I was just wondering if someone at the station might know where these voice-over projects are produced. I'd imagine that these companies would be in search for many types and styles of voice as well; anything from public announcements for commercial and public service institutions, to radio/TV commercials, to animated film production.



                When I think of voice-overs, I generally think of folks like those mellow-voiced folks who do PBS broadcast documentaries, or radio commercials, but after thinking about it for a bit, what better example could I come up with than Mel Blanc. I believe he was the voice of something like 40 characters.
                Veni, Vidi, Velcro;

                (I came, I saw, I stuck around)

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                • #9
                  Casting agencies. I work for a video game developer and all of ours are handled through talent agencies. You could also contact studios in your area who produce jingles and ask who they use.



                  And, you can check out http://www.vo-bb.com/phpBB2/index.php



                  I wouldn't bother investing in more microphones unless your wife's career gets going AND she wants to produce final product at home. Otherwise, demos and auditions can be done with very modest equipment. How you use your gear is more important than what you use.



                  -Dan.
                  Well, I've been to one world fair, a picnic, and a rodeo, and that's the stupidest thing I ever heard come over a set of earphones.

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                  • #10






                    Quote Originally Posted by Tomm Williams
                    View Post

                    The wife has developed an interest in doing VO's. She has experience as a radio announcer and event MC. Where does a person find such work? This might require me to invest in more mics----------damnit!!!!!!!!!!!!!!




                    Yes, I'm sure you'll need an extensive collection of mics you've always wanted in order to help her get started!



                    On a slightly more serious note- I had a small recording studio doing VOs years ago. Some of the take-aways from being on the control side of the mic was that there's no substitute for having a great voice. People with a "Golden Voice" were incredibly easy to record- it didn't matter as much which mic I used, I could get a great recording; it helped that these people were oftentimes experienced and could read with good voice inflections, expression, and rarely stumbled over the text. On the other hand, with some people I could experiment with a lot of different mics, eq, etc., and still not be satisfied.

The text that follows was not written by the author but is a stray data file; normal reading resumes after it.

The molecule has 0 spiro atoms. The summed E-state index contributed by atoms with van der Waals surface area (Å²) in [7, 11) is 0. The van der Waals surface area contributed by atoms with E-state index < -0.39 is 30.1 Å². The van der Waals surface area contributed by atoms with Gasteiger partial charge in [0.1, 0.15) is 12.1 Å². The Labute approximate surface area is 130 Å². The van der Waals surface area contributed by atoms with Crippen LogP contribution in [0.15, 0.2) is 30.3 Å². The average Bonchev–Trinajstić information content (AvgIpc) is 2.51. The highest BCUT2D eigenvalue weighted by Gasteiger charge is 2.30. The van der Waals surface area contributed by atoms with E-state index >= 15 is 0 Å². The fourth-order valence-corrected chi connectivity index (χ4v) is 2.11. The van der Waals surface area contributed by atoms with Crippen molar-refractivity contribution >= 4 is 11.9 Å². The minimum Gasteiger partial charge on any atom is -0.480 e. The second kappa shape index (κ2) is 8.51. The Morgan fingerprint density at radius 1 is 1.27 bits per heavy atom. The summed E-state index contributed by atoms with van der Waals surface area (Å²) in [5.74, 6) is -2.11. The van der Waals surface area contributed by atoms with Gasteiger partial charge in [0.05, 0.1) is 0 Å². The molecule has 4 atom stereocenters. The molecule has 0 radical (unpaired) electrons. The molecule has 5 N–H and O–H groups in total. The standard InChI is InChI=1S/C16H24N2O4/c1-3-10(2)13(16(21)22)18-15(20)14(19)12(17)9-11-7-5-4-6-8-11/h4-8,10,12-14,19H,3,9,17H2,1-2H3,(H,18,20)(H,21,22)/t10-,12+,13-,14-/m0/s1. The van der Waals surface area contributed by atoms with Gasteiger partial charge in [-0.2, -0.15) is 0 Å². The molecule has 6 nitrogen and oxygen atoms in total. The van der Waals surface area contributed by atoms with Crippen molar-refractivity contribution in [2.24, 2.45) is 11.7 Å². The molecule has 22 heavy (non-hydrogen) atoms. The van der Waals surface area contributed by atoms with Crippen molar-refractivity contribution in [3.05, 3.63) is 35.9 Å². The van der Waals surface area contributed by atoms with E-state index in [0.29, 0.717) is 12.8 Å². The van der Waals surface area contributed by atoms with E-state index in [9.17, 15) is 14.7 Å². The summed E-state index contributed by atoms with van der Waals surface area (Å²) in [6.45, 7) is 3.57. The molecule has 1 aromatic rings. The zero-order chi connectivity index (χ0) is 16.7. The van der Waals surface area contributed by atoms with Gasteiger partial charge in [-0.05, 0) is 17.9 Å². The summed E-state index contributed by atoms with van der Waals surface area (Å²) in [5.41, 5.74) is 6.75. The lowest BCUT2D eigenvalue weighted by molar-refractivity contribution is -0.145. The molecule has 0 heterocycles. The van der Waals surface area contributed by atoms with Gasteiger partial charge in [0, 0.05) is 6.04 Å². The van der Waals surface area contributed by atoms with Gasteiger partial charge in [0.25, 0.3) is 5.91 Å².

The other thing that can help a lot, esp. for a female voice (there's a lot of rich qualities that come out with the deeper voices), is to learn mic technique. I discovered long ago that the nasal, somewhat flat quality of my speaking voice is in large part due to the way I project it. My perception is I wouldn't be heard otherwise, so I project my voice out, which has the effect of accentuating the nasal qualities and makes for a compressed, "flat" sounding voice. Whereas when I'm relaxed and not trying so hard to be heard, my voice is actually kinda nice, at least acceptable.



                    By putting on a set of headphones and playing with the proximity effect of the mic, she'll find it effortless to be heard and have the full expression of her voice even when she whispers- and what a revelation that can be! The proximity effect, which boosts the bass when you move within an inch or so of the mic, is different with every mic and can work wonders (used in moderation). All of which means in essence finding the full dynamic range of your voice, which starts out alot quieter and softer than most of us realize (whether you're using the proximity effect or not), 'cause we're so busy projecting our voices in order to be heard; this also helps alot with lessening any nasal qualities. Developing the whisper voice and finding the continuum all the way from that to a singsongy chant voice to a soft, delicately articulated speaking voice at least gives you access to that effortless end of the spectrum. Getting loud, edgy, raging vocals out needs a different approach! I'm sure you've heard the occaisional female radio announcer who's mastered this, and it sounds just delicious, like you're right there with her.